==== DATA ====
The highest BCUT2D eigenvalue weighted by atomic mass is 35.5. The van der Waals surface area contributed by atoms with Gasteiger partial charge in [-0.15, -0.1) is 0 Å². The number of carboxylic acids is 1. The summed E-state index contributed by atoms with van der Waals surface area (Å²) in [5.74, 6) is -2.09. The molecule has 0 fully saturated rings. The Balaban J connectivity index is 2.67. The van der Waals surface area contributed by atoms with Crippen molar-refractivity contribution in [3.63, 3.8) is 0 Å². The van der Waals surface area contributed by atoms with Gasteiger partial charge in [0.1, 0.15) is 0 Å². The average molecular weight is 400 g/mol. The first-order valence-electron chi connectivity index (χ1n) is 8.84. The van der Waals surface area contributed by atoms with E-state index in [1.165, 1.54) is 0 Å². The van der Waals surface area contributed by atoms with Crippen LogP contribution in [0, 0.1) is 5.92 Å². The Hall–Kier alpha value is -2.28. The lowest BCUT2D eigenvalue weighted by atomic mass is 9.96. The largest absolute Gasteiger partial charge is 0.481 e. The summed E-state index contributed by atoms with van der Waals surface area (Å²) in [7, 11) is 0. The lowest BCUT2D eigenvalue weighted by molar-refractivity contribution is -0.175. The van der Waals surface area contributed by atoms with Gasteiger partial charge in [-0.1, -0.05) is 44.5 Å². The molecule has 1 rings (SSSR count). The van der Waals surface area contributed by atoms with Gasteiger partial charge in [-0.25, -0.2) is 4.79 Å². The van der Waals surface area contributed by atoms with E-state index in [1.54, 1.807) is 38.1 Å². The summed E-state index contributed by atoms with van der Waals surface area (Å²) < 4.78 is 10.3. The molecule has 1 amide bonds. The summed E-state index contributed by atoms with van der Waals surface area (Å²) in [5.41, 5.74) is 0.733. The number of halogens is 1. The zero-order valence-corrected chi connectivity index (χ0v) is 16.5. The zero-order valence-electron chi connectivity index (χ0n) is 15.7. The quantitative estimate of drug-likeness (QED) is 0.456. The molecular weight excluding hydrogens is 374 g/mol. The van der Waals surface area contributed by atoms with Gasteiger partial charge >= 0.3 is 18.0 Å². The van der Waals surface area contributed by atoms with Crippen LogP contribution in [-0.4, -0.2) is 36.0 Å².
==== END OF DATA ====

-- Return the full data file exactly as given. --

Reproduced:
The highest BCUT2D eigenvalue weighted by atomic mass is 35.5. The van der Waals surface area contributed by atoms with Gasteiger partial charge in [-0.15, -0.1) is 0 Å². The number of carboxylic acids is 1. The summed E-state index contributed by atoms with van der Waals surface area (Å²) in [5.74, 6) is -2.09. The molecule has 0 fully saturated rings. The Balaban J connectivity index is 2.67. The van der Waals surface area contributed by atoms with Crippen molar-refractivity contribution in [3.63, 3.8) is 0 Å². The van der Waals surface area contributed by atoms with Gasteiger partial charge in [0.1, 0.15) is 0 Å². The average molecular weight is 400 g/mol. The first-order valence-electron chi connectivity index (χ1n) is 8.84. The van der Waals surface area contributed by atoms with E-state index in [1.165, 1.54) is 0 Å². The van der Waals surface area contributed by atoms with Crippen LogP contribution in [0, 0.1) is 5.92 Å². The Hall–Kier alpha value is -2.28. The lowest BCUT2D eigenvalue weighted by atomic mass is 9.96. The largest absolute Gasteiger partial charge is 0.481 e. The summed E-state index contributed by atoms with van der Waals surface area (Å²) in [7, 11) is 0. The lowest BCUT2D eigenvalue weighted by molar-refractivity contribution is -0.175. The van der Waals surface area contributed by atoms with Gasteiger partial charge in [-0.1, -0.05) is 44.5 Å². The molecule has 1 rings (SSSR count). The van der Waals surface area contributed by atoms with Gasteiger partial charge in [-0.25, -0.2) is 4.79 Å². The van der Waals surface area contributed by atoms with E-state index in [1.54, 1.807) is 38.1 Å². The summed E-state index contributed by atoms with van der Waals surface area (Å²) < 4.78 is 10.3. The molecule has 1 amide bonds. The summed E-state index contributed by atoms with van der Waals surface area (Å²) in [5.41, 5.74) is 0.733. The number of halogens is 1. The zero-order valence-corrected chi connectivity index (χ0v) is 16.5. The zero-order valence-electron chi connectivity index (χ0n) is 15.7. The quantitative estimate of drug-likeness (QED) is 0.456. The molecular weight excluding hydrogens is 374 g/mol. The van der Waals surface area contributed by atoms with Gasteiger partial charge >= 0.3 is 18.0 Å². The van der Waals surface area contributed by atoms with Crippen LogP contribution in [-0.4, -0.2) is 36.0 Å².